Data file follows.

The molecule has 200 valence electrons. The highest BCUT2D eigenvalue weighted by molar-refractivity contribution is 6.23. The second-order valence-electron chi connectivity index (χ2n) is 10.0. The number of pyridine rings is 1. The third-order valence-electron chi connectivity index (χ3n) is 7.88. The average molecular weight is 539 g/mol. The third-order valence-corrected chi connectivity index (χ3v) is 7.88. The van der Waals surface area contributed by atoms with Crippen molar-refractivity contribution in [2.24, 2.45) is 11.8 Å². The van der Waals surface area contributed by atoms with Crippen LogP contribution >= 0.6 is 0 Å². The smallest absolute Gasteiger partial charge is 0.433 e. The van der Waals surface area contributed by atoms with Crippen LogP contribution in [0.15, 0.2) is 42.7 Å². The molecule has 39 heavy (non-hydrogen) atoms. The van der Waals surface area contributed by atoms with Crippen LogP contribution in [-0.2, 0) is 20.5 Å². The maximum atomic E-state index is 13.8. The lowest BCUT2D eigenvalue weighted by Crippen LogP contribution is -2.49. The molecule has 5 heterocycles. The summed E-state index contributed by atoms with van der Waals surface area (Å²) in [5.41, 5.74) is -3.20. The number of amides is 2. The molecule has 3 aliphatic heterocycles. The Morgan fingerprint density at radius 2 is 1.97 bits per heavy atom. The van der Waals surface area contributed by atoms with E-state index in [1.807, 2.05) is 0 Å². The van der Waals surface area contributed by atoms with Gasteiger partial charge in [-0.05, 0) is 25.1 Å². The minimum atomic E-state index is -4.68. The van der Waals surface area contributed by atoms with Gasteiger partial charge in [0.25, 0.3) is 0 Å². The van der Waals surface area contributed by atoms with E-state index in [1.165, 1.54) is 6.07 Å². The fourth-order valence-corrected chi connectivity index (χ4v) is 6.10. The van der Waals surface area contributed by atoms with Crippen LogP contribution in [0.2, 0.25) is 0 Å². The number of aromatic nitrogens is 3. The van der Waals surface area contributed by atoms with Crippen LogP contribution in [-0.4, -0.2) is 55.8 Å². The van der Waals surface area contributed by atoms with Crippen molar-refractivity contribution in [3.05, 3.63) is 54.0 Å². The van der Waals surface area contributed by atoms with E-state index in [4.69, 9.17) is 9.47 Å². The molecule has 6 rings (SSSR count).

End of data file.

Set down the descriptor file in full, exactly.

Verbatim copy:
The molecule has 200 valence electrons. The highest BCUT2D eigenvalue weighted by molar-refractivity contribution is 6.23. The second-order valence-electron chi connectivity index (χ2n) is 10.0. The number of pyridine rings is 1. The third-order valence-electron chi connectivity index (χ3n) is 7.88. The average molecular weight is 539 g/mol. The third-order valence-corrected chi connectivity index (χ3v) is 7.88. The van der Waals surface area contributed by atoms with Crippen molar-refractivity contribution in [2.24, 2.45) is 11.8 Å². The van der Waals surface area contributed by atoms with Crippen LogP contribution >= 0.6 is 0 Å². The smallest absolute Gasteiger partial charge is 0.433 e. The van der Waals surface area contributed by atoms with Crippen LogP contribution in [0.15, 0.2) is 42.7 Å². The molecule has 39 heavy (non-hydrogen) atoms. The van der Waals surface area contributed by atoms with Crippen LogP contribution in [-0.2, 0) is 20.5 Å². The maximum atomic E-state index is 13.8. The lowest BCUT2D eigenvalue weighted by Crippen LogP contribution is -2.49. The molecule has 5 heterocycles. The summed E-state index contributed by atoms with van der Waals surface area (Å²) in [5.41, 5.74) is -3.20. The number of amides is 2. The molecule has 3 aliphatic heterocycles. The Morgan fingerprint density at radius 2 is 1.97 bits per heavy atom. The van der Waals surface area contributed by atoms with E-state index in [1.807, 2.05) is 0 Å². The van der Waals surface area contributed by atoms with Gasteiger partial charge in [-0.05, 0) is 25.1 Å². The minimum atomic E-state index is -4.68. The van der Waals surface area contributed by atoms with Gasteiger partial charge in [0.25, 0.3) is 0 Å². The van der Waals surface area contributed by atoms with E-state index in [1.165, 1.54) is 6.07 Å². The fourth-order valence-corrected chi connectivity index (χ4v) is 6.10. The van der Waals surface area contributed by atoms with Crippen LogP contribution in [0.2, 0.25) is 0 Å². The number of aromatic nitrogens is 3. The van der Waals surface area contributed by atoms with Crippen LogP contribution in [-0.4, -0.2) is 55.8 Å². The van der Waals surface area contributed by atoms with Crippen molar-refractivity contribution in [3.05, 3.63) is 54.0 Å². The van der Waals surface area contributed by atoms with E-state index in [4.69, 9.17) is 9.47 Å². The molecule has 6 rings (SSSR count).